Children hate the taste of some damn tasty treats like truffles, coffee, wine, beer, tea, dark chocolate, whiskey and that stanky blue cheese.
We say that’s because their taste buds ‘haven’t matured,’ and as a child, I often wondered what that meant. What does it mean to ‘mature?’
As an adult who can chomp through a wheel of stilton faster than you can say, ‘pour me another scotch,’ I’ve come to believe that you must suffer a little before you can enjoy blue cheese.
Children don’t appreciate these flavours because they haven’t learnt that Good needs Bad. They’re too young to know that enjoying delicacies takes effort, and time, and suffering.
Like Life, you often have to get through an initial bitter shock and salty tang before you get to the creamy goodness. It takes work to appreciate many delicacies!
Maybe blue cheese only tastes good when you’ve lived a little; when you’ve cried, when you’ve tried and failed, fought regret — and learnt to put up with a bit of suffering to get something you can enjoy forever.
When we were children, we learnt to play the tin whistle.
It’s a shrill little instrument that probably blew out the eardrums of anyone who heard us practicing.
Years later, whenever I left to go travelling or university or to move country, my mother would thrust this cold little tube into my hand and say, “Take it with you — you never know when it might come in handy.”
I never took the whistle, but I took the idea to heart. Knowing that whatever happened, I’d be able to earn myself a meal by practicing in public.
It took me a while to work up the courage, though!
You never know when something silly might become useful later, when it merges with something else and that opens up the world.
In 2011, a mother and her son walked 300ft along a wire no wider than your thumb, 121ft above the ground — with no safety net.
It was an emotional moment for them both.
The woman’s father, The Great Karl Wallenda, had plunged to his death from that same spot 33 years earlier. He was 73.
If you haven’t heard of him, Karl Wallenda was the acrobat.
He and his family formed The Flying Wallendas, who created many of the acrobatic feats performed today. They were renowned for pulling off the most daring stunts while dangling hundreds of feet in the air — without a safety net.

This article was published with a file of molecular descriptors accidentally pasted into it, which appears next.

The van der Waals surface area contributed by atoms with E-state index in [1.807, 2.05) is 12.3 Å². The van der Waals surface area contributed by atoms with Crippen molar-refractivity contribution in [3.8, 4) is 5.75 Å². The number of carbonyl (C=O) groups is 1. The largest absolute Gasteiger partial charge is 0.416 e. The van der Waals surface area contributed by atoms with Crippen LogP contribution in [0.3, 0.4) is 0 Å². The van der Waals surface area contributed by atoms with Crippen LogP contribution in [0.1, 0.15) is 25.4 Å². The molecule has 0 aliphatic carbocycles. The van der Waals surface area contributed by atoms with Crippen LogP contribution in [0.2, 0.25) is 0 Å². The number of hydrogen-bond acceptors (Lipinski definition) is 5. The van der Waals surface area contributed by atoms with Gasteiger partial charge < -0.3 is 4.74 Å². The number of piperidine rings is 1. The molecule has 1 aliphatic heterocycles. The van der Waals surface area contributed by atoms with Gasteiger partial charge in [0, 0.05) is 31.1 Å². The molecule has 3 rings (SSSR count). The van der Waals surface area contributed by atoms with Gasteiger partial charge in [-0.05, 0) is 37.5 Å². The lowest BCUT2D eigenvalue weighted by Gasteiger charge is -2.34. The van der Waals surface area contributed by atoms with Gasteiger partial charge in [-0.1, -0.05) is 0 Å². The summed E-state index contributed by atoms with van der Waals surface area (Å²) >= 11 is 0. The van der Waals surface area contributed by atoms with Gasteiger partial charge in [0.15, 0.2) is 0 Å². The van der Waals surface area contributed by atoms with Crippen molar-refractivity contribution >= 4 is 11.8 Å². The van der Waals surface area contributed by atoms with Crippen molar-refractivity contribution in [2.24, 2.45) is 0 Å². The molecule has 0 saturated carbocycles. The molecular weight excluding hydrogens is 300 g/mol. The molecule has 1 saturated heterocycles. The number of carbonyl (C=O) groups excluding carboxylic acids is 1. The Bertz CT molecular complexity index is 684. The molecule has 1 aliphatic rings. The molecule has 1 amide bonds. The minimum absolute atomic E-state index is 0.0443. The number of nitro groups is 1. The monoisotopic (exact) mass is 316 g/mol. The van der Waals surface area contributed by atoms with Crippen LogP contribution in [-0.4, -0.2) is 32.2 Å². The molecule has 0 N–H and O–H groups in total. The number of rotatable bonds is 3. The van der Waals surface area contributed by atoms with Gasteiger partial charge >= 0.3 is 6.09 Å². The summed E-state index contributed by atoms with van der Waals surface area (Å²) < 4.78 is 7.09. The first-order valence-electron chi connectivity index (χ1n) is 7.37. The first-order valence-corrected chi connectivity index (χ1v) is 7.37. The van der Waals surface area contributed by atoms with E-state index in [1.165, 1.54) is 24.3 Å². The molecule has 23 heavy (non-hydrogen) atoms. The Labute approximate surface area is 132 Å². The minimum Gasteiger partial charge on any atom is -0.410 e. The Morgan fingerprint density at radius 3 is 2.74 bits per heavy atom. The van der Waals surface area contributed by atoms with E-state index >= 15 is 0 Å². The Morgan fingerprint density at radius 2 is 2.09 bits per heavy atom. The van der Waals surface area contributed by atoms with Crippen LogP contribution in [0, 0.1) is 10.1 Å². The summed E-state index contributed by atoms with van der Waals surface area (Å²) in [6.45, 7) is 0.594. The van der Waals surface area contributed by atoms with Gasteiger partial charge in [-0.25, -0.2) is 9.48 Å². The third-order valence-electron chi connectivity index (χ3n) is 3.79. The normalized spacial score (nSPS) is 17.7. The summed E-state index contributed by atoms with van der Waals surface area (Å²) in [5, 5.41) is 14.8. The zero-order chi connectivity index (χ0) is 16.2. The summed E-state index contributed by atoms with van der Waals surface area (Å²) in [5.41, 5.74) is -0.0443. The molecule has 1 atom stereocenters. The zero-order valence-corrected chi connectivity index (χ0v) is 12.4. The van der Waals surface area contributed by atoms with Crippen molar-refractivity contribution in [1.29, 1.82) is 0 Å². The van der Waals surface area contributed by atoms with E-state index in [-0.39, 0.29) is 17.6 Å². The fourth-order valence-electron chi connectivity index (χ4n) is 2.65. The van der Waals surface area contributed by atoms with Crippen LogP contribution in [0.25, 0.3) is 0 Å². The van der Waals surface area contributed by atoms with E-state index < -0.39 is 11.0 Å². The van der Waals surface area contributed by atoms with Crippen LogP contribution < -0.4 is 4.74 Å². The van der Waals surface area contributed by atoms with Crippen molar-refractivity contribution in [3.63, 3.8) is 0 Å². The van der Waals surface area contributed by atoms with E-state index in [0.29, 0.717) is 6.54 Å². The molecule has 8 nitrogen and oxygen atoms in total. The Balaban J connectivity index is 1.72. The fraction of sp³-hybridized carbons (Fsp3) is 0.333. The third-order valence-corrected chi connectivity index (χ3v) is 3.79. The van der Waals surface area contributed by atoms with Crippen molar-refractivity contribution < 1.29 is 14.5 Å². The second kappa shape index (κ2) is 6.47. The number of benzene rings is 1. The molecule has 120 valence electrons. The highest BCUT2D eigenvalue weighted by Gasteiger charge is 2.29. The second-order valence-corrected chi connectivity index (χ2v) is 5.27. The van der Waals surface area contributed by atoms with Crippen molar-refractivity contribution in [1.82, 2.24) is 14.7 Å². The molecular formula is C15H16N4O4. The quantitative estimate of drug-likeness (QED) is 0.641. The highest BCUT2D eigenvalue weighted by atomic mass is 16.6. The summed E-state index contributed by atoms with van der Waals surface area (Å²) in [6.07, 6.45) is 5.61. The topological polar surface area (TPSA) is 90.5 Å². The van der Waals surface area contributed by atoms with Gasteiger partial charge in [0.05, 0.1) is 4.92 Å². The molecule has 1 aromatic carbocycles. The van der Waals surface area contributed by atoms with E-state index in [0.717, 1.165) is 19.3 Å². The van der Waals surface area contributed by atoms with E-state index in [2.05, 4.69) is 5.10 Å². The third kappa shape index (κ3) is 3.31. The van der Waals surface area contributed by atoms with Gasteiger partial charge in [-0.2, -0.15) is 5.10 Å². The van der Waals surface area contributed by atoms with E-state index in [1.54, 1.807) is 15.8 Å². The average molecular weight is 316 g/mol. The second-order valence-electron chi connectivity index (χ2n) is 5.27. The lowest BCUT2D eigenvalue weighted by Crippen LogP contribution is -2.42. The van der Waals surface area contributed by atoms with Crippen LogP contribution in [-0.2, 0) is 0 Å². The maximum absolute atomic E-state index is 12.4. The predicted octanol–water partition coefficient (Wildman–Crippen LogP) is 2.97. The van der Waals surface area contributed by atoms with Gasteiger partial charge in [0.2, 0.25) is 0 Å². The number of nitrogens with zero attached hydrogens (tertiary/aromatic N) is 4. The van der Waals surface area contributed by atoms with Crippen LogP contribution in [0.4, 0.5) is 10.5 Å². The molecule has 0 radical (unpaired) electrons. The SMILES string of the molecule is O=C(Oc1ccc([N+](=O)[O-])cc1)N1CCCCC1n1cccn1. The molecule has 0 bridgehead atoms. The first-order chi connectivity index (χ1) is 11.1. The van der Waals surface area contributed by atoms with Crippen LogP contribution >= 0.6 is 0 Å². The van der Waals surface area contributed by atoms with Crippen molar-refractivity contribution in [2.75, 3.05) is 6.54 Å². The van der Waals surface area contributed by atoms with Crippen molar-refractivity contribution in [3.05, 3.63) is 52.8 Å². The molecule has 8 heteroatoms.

Earlier that day, he was asked his terminal question: “Why?”
Karl is quoted as replying, “Life is on the tightrope, and the tightrope is the only place to be. The only place I feel alive is on the wire. Everything else is just waiting.”
Life is a balancing act. Our job as humans is to shuffle out along that wire every day and perform our best, knowing that one day we will fall. And walking out there anyway.
Because that thrilling fear that comes from doing something uncommon — that’s being alive.
Sometimes you probably think you’re only doing ok, or maybe even ‘not great’ at all.
Well, I just had a quick check and it looks like you’re doing pretty damn well.
Check it out:
You’re not worried about finding breakfast. And if you’re anything like me, you’re probably going to skip breakfast because I ate too much this weekend. So you’re doing better than about a billion people.
You have an email address, which means you have the internet, and you paid your bill. Nice one! You’re already doing better than about 40% of the planet.
Like all humans, you’ve been through some tough times but you’re still here. Which means you survived them, which means you’ve learnt and grown from them. Life didn’t get easier. You just got better at doing it.
You’re doing great, and you’ve barely even got out of bed.
The people that make the most money in the stock market aren’t day traders. Ever.
They’re the patient ones. The people who wait it out.
They’re not trying to make a million today, or even tomorrow, because they know that if they turn up and put in a little extra every day, they’ll be head and shoulders about the rest in a decade or two.
They don’t worry when the stock market goes down. Or too pumped when it leaps up.
They just turn up every day and look for little ways to improve.
Life is a bit like the stock market — it’s all over the place.
Some days are going to feel like you’re going backwards.
And guess what?
Just like the stock market, a little investment in yourself on those down days is worth a lot more when your stock goes back up.
“Live each day like it’s your last…” is one example.